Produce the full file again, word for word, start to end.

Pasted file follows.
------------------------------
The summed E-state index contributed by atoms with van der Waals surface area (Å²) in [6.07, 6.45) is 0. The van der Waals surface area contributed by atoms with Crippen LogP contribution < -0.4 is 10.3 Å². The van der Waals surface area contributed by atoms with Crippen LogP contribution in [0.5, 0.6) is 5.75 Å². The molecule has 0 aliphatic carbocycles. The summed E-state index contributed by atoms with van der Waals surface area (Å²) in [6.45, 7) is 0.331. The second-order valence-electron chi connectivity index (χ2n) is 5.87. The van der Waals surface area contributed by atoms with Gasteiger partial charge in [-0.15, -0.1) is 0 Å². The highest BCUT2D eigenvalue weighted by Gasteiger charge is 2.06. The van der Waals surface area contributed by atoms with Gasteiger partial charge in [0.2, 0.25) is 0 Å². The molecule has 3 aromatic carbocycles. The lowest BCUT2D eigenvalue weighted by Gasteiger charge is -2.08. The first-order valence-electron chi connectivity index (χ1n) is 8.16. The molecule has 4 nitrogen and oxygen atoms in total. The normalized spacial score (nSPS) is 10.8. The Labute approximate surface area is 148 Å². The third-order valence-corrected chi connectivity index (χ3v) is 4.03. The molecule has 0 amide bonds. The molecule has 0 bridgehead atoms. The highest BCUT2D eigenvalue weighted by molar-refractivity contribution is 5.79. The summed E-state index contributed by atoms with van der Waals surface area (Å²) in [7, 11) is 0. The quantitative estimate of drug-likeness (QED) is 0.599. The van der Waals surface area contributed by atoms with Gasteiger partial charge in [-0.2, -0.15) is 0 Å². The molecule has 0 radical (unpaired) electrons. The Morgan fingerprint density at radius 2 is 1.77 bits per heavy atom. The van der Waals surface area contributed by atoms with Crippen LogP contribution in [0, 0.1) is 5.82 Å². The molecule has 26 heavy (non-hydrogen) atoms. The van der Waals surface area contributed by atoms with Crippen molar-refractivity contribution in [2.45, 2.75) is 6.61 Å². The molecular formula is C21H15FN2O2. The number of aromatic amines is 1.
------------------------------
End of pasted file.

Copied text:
The summed E-state index contributed by atoms with van der Waals surface area (Å²) in [6.07, 6.45) is 0. The van der Waals surface area contributed by atoms with Crippen LogP contribution < -0.4 is 10.3 Å². The van der Waals surface area contributed by atoms with Crippen LogP contribution in [0.5, 0.6) is 5.75 Å². The molecule has 0 aliphatic carbocycles. The summed E-state index contributed by atoms with van der Waals surface area (Å²) in [6.45, 7) is 0.331. The second-order valence-electron chi connectivity index (χ2n) is 5.87. The van der Waals surface area contributed by atoms with Gasteiger partial charge in [-0.15, -0.1) is 0 Å². The highest BCUT2D eigenvalue weighted by Gasteiger charge is 2.06. The van der Waals surface area contributed by atoms with Gasteiger partial charge in [0.2, 0.25) is 0 Å². The molecule has 3 aromatic carbocycles. The lowest BCUT2D eigenvalue weighted by Gasteiger charge is -2.08. The first-order valence-electron chi connectivity index (χ1n) is 8.16. The molecule has 4 nitrogen and oxygen atoms in total. The normalized spacial score (nSPS) is 10.8. The Labute approximate surface area is 148 Å². The third-order valence-corrected chi connectivity index (χ3v) is 4.03. The molecule has 0 amide bonds. The molecule has 0 bridgehead atoms. The highest BCUT2D eigenvalue weighted by molar-refractivity contribution is 5.79. The summed E-state index contributed by atoms with van der Waals surface area (Å²) in [7, 11) is 0. The quantitative estimate of drug-likeness (QED) is 0.599. The van der Waals surface area contributed by atoms with Gasteiger partial charge in [-0.2, -0.15) is 0 Å². The molecule has 0 radical (unpaired) electrons. The Morgan fingerprint density at radius 2 is 1.77 bits per heavy atom. The van der Waals surface area contributed by atoms with Crippen LogP contribution in [0, 0.1) is 5.82 Å². The molecule has 26 heavy (non-hydrogen) atoms. The van der Waals surface area contributed by atoms with Crippen molar-refractivity contribution in [2.45, 2.75) is 6.61 Å². The molecular formula is C21H15FN2O2. The number of aromatic amines is 1.